A demurrer to the bill in a suit in equity for declaratory relief must be overruled if the bill states a case for such relief. 
St. 1963, c. 824, Section 2, authorizing the town of Stockbridge "to acquire . . . [certain land of The Trustees of Reservations] by purchase or otherwise pursuant to" a specified vote previously adopted by the town at a town meeting which authorized the acquisition of the land "by eminent domain under" G. L. c. 79 as well as by purchase or gift, adequately empowered the town to take the land by eminent domain irrespective of the validity of the town's vote. [513-515]
BILL IN EQUITY filed in the Supreme Judicial Court for the county of Suffolk on March 24, 1964.
The suit was reserved and reported by Spalding, J., without decision.
Herbert P. Gleason for the plaintiff.
Walter H. McLaughlin, Jr. (George A. McLaughlin with him) for the defendant.
SPALDING, J. The objective of this bill in equity is to obtain a declaration that a taking by the defendant of a portion of the plaintiff's land was illegal. The defendant demurred. The single justice reported the case on the pleadings without decision.
We summarize the averments of the bill: The Trustees of Reservations (plaintiff) [Note p511-1] was incorporated under St. 1891, c. 352, as a charitable corporation "for the purpose of acquiring, holding, arranging, maintaining and opening to
the public, under suitable regulations, beautiful and historical places and tracts of land within this Commonwealth." The plaintiff now maintains for the enjoyment of the public some thirty-eight reservations, aggregating about 6,000 acres throughout the Commonwealth. One of the reservations, known as Naumkeag, is located in the town of Stockbridge (town). It was devised to the plaintiff by the late Mabel Choate, a longtime summer resident of the town, who died on December 11, 1958. The plaintiff accepted Miss Choate's devise, and entered into possession of the premises on June 25, 1960. Since then, the plaintiff has held the property open for the enjoyment of the public.
Naumkeag consists of approximately forty acres of land on which are situated various buildings, including a dwelling designed by "the internationally known architect," Stanford White. The house itself is a museum of period furniture, pictures, china and silverware. It overlooks varied and unusual gardens designed by a well known landscape architect. To the south and west of the house and gardens is a field or meadow which commands an extensive view of the Berkshires.
In June of 1963, officials of the town informed the plaintiff of their desire to purchase some twenty acres of Naumkeag for the erection of a new high school. The plaintiff took the position that it could not alienate the land consistently with its duty to the public, and that it would oppose any effort by the town to acquire the land. At a special town meeting on September 19, 1963, the town adopted the vote set forth in the margin. [Note p512-1] On February 21, 1964,
the town, purporting to act under G. L. c. 79, filed an order of taking of a portion of the Naumkeag land in the appropriate registry of deeds. This taking was for the proposed high school.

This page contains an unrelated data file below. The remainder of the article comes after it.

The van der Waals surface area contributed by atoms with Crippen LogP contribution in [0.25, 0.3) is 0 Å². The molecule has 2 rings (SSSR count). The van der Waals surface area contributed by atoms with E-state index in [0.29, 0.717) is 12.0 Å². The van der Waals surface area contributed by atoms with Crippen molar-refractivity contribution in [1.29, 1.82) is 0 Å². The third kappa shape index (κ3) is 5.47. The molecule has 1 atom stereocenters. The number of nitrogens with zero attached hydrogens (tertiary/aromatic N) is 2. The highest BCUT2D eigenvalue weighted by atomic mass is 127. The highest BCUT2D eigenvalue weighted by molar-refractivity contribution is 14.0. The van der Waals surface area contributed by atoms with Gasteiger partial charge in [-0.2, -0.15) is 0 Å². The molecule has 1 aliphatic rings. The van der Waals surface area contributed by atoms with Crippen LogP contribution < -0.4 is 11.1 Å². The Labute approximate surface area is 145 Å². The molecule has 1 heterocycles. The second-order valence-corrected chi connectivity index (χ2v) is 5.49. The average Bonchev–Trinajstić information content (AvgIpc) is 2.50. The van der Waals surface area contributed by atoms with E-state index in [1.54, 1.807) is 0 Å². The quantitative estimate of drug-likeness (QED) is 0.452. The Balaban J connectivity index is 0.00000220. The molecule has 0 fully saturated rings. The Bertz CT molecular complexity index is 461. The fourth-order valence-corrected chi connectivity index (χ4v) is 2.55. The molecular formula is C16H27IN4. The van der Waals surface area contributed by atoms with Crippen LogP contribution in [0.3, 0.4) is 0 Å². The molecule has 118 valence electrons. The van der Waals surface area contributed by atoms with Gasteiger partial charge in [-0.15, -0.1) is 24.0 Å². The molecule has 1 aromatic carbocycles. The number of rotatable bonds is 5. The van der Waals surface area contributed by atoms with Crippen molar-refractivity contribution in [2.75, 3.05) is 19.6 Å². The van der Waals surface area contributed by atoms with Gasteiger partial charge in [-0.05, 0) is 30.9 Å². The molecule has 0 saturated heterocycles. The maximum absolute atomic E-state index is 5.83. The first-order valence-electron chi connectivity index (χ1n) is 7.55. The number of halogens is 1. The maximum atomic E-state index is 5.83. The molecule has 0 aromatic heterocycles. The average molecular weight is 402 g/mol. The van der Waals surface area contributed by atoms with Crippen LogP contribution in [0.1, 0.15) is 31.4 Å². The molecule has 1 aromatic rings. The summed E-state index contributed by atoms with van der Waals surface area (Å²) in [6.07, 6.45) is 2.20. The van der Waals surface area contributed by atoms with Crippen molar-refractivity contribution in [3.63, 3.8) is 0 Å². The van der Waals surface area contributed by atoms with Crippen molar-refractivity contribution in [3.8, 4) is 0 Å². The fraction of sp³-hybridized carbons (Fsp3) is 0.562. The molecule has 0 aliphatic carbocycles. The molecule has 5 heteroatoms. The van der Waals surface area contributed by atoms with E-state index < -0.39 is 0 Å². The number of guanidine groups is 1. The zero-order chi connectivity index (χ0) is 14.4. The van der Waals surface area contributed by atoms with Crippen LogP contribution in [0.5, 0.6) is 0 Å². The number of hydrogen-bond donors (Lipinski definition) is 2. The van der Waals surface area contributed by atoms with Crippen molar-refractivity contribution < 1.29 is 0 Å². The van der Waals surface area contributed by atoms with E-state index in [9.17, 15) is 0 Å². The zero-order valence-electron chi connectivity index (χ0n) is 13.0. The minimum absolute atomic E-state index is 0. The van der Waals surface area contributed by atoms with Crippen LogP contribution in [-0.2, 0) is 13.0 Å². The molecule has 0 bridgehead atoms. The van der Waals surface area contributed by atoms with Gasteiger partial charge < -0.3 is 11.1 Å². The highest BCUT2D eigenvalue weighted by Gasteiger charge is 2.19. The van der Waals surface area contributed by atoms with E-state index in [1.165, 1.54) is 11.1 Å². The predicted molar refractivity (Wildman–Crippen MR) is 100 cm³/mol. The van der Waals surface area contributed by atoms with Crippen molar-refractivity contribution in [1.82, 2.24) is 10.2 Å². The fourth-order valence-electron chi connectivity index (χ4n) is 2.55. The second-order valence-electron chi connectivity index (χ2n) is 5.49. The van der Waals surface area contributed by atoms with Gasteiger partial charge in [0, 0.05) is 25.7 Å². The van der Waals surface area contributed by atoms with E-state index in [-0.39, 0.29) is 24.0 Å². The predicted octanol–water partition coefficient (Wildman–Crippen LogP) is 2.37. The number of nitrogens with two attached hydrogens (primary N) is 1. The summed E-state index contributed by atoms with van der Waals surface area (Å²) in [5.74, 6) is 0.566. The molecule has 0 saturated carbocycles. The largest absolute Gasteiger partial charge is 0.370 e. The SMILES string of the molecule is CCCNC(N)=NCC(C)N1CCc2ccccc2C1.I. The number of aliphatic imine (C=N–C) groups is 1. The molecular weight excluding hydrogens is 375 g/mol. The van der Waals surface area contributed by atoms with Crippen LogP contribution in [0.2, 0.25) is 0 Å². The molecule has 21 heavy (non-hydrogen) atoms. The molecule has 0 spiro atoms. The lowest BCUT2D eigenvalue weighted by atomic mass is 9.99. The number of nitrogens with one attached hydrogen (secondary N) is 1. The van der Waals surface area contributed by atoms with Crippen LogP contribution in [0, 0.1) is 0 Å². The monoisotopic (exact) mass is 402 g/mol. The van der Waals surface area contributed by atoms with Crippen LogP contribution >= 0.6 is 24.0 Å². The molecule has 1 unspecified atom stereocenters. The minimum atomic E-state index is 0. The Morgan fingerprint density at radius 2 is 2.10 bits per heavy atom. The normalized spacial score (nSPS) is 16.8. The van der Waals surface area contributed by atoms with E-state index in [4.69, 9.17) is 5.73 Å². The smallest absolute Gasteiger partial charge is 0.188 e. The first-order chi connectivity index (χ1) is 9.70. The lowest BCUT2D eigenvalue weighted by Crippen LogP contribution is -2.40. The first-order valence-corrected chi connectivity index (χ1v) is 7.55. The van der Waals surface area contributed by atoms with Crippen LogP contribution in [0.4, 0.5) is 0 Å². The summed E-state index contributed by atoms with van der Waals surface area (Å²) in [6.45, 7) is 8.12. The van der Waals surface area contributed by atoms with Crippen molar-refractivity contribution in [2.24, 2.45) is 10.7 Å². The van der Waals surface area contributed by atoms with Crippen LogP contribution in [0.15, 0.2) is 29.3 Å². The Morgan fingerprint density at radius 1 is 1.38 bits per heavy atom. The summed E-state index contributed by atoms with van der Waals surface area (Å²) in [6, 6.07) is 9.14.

The bill states a case within the declaratory judgment statute. The demurrer, therefore, must be overruled. Carlton Hotel, Inc. v. Abrams, 322 Mass. 201 , 203, and cases cited. Burnes v. Metropolitan Dist. Commn. 325 Mass. 731 , 733. What the parties really are seeking, as evidenced both by their pleadings and briefs, is a declaration of their rights with respect to the taking. We shall deal with the case on that footing. All the facts necessary for such a declaration are before us and are not in dispute.
The town in taking a portion of Naumkeag was acting under St. 1963, c. 824. [Note p513-1] This act deals specifically with the property which is the subject of this controversy. By Section 1, the plaintiff was authorized to sell and convey the land.2
Section 2 provides that "The town of Stockbridge is hereby authorized to acquire the property described in section one of this act for school purposes by purchase or otherwise pursuant to the vote adopted under article 6 of the warrant for the special town meeting . . . notwithstanding that this act was not in force at the time of the posting of the warrant for said meeting" (emphasis supplied).
The plaintiff contends that this statute does not authorize a taking by eminent domain. It argues that in the absence of express language to that effect, the statute should not be construed to grant such authority. To be sure, the authority of a town to take land by eminent domain "exists only in case the Legislature has delegated that power in express terms or by necessary implication; it is not to be inferred from vague and doubtful general phrases." Comiskey v. Lynn, 226 Mass. 210 , 212. But, in St. 1963, c. 824, there is clearly such a necessary implication. Section 2 expressly refers to the town vote which empowered the selectmen to acquire the land. In that vote, the selectmen were "authorized to acquire the fee . . . by purchase, by gift, by eminent domain under Chapter 79 of the General Laws or otherwise." In authorizing the town to acquire Naumkeag pursuant to this vote, the Legislature must have intended that the words "by purchase or otherwise" include a taking by eminent domain. See Comiskey v. Lynn, 226 Mass. 210 , 211-212, where the court said that a statute which provided that the city of Lynn "may take, by purchase or otherwise," authorized a taking by eminent domain. See also Burt v. Merchants' Ins. Co. 106 Mass. 356 , 364, in which the word "purchase" was construed to include acquisitions obtained by the exercise of eminent domain. Compare Nevins v. City Council of Springfield, 227 Mass. 538 , 540-541.